Could you tell me how can I read a file that is inside my Python package?

My situation

A package that I load has a number of templates (text files used as strings) that I want to load from within the program. But how do I specify the path to such file?

Imagine I want to read a file from:


Some kind of path manipulation? Package base path tracking?


[added 2016-06-15: apparently this doesn't work in all situations. please refer to the other answers]

import os, mypackage
template = os.path.join(mypackage.__path__[0], 'templates', 'temp_file')
| improve this answer | |

TLDR; Use standard-library's importlib.resources module as explained in the method no 2, below.

The traditional pkg_resources from setuptools is not recommended anymore because the new method:

  • it is significantly more performant;
  • is is safer since the use of packages (instead of path-stings) raises compile-time errors;
  • it is more intuitive because you don't have to "join" paths;
  • it is faster when developing since you don't need an extra dependency (setuptools), but rely on Python's standard-library alone.

I kept the traditional listed first, to explain the differences with the new method when porting existing code (porting also explained here).

Let's assume your templates are located in a folder nested inside your module's package:

          +--temp_file                         <-- We want this file.

Note 1: For sure, we should NOT fiddle with the __file__ attribute (e.g. code will break when served from a zip).

Note 2: If you are building this package, remember to declatre your data files as package_data or data_files in your setup.py.

1) Using pkg_resources from setuptools(slow)

You may use pkg_resources package from setuptools distribution, but that comes with a cost, performance-wise:

import pkg_resources

# Could be any dot-separated package/module name or a "Requirement"
resource_package = __name__
resource_path = '/'.join(('templates', 'temp_file'))  # Do not use os.path.join()
template = pkg_resources.resource_string(resource_package, resource_path)
# or for a file-like stream:
template = pkg_resources.resource_stream(resource_package, resource_path)


  • This will read data even if your distribution is zipped, so you may set zip_safe=True in your setup.py, and/or use the long-awaited zipapp packer from python-3.5 to create self-contained distributions.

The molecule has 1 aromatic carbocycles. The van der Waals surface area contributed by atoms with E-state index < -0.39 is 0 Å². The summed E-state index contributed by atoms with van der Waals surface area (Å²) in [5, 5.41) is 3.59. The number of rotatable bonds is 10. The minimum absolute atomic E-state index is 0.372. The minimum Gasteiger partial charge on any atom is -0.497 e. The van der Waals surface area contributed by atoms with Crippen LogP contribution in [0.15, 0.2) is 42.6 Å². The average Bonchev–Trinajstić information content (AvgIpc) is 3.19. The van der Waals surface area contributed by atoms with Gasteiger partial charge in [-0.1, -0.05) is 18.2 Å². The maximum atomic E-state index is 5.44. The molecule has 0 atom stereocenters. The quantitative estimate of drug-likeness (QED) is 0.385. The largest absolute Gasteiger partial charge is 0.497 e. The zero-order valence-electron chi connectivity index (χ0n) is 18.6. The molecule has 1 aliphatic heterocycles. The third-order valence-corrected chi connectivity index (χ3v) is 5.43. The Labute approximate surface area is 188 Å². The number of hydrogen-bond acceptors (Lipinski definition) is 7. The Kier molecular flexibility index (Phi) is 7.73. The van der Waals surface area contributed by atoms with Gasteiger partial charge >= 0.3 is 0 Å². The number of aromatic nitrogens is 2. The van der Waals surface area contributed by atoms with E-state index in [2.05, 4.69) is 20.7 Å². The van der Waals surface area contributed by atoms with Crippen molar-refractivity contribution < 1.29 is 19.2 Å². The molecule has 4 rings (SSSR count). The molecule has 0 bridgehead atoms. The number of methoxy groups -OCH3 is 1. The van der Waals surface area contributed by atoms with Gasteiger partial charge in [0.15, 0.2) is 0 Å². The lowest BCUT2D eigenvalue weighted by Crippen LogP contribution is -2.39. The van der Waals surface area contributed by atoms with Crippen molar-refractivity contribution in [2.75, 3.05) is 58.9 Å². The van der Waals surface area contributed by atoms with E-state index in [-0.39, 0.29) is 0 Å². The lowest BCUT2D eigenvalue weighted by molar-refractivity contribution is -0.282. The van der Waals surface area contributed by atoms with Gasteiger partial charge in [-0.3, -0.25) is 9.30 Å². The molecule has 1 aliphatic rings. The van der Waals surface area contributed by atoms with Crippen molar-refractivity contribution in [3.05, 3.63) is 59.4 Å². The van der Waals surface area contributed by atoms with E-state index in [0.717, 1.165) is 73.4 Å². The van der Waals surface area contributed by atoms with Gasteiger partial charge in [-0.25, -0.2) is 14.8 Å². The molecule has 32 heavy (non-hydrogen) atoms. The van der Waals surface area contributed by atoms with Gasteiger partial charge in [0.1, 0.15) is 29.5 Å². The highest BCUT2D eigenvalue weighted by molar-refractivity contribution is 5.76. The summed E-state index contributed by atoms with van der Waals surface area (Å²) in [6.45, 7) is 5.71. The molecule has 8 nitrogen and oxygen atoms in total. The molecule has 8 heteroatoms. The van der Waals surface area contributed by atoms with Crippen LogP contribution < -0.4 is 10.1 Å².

• Remember to add setuptools into your run-time requirements (e.g. in install_requires`).

... and notice that according to the Setuptools/pkg_resources docs, you should not use os.path.join:

Basic Resource Access

Note that resource names must be /-separated paths and cannot be absolute (i.e. no leading /) or contain relative names like "..". Do not use os.path routines to manipulate resource paths, as they are not filesystem paths.

2) Python >= 3.7, or using the backported importlib_resources library

Use the standard library's importlib.resources module which is more efficient than setuptools, above:

    import importlib.resources as pkg_resources
except ImportError:
    # Try backported to PY<37 `importlib_resources`.
    import importlib_resources as pkg_resources

from . import templates  # relative-import the *package* containing the templates

template = pkg_resources.read_text(templates, 'temp_file')
# or for a file-like stream:
template = pkg_resources.open_text(templates, 'temp_file')


Regarding the function read_text(package, resource):

  • The package can be either a string or a module.
  • The resource is NOT a path anymore, but just the filename of the resource to open, within an existing package; it may not contain path separators and it may not have sub-resources (i.e. it cannot be a directory).

For the example asked in the question, we must now:

  • make the <your_package>/templates/ into a proper package, by creating an empty __init__.py file in it,
  • so now we can use a simple (possibly relative) import statement (no more parsing package/module names),
  • and simply ask for resource_name = "temp_file" (no path).


  • To access a file inside the current module, set the package argument to __package__, e.g. pkg_resources.read_text(__package__, 'temp_file') (thanks to @ben-mares).
  • Things become interesting when an actual filename is asked with path(), since now context-managers are used for temporarily-created files (read this).
  • Add the backported library, conditionally for older Pythons, with install_requires=[" importlib_resources ; python_version<'3.7'"] (check this if you package your project with setuptools<36.2.1).
  • Remember to remove setuptools library from your runtime-requirements, if you migrated from the traditional method.
  • Remember to customize setup.py or MANIFEST to include any static files.
  • You may also set zip_safe=True in your setup.py.
| improve this answer | |
  • 1
    str.join takes sequence resource_path = '/'.join(('templates', 'temp_file')) – Alex Punnen Nov 18 '16 at 11:18
  • I keep getting NotImplementedError: Can't perform this operation for loaders without 'get_data()' any ideas? – leoschet Jun 29 '18 at 0:58
  • Note that importlib.resources and pkg_resources are not necessarily compatible. importlib.resources works with zipfiles added to sys.path, setuptools and pkg_resources work with egg files, which are zipfiles stored in a directory that itself is added to sys.path. E.g. with sys.path = [..., '.../foo', '.../bar.zip'], eggs go in .../foo, but packages in bar.zip can also be imported. You cant use pkg_resources to extract data from packages in bar.zip. I haven't checked if setuptools registers the necessary loader for importlib.resources to work with eggs. – Martijn Pieters Sep 27 '19 at 12:50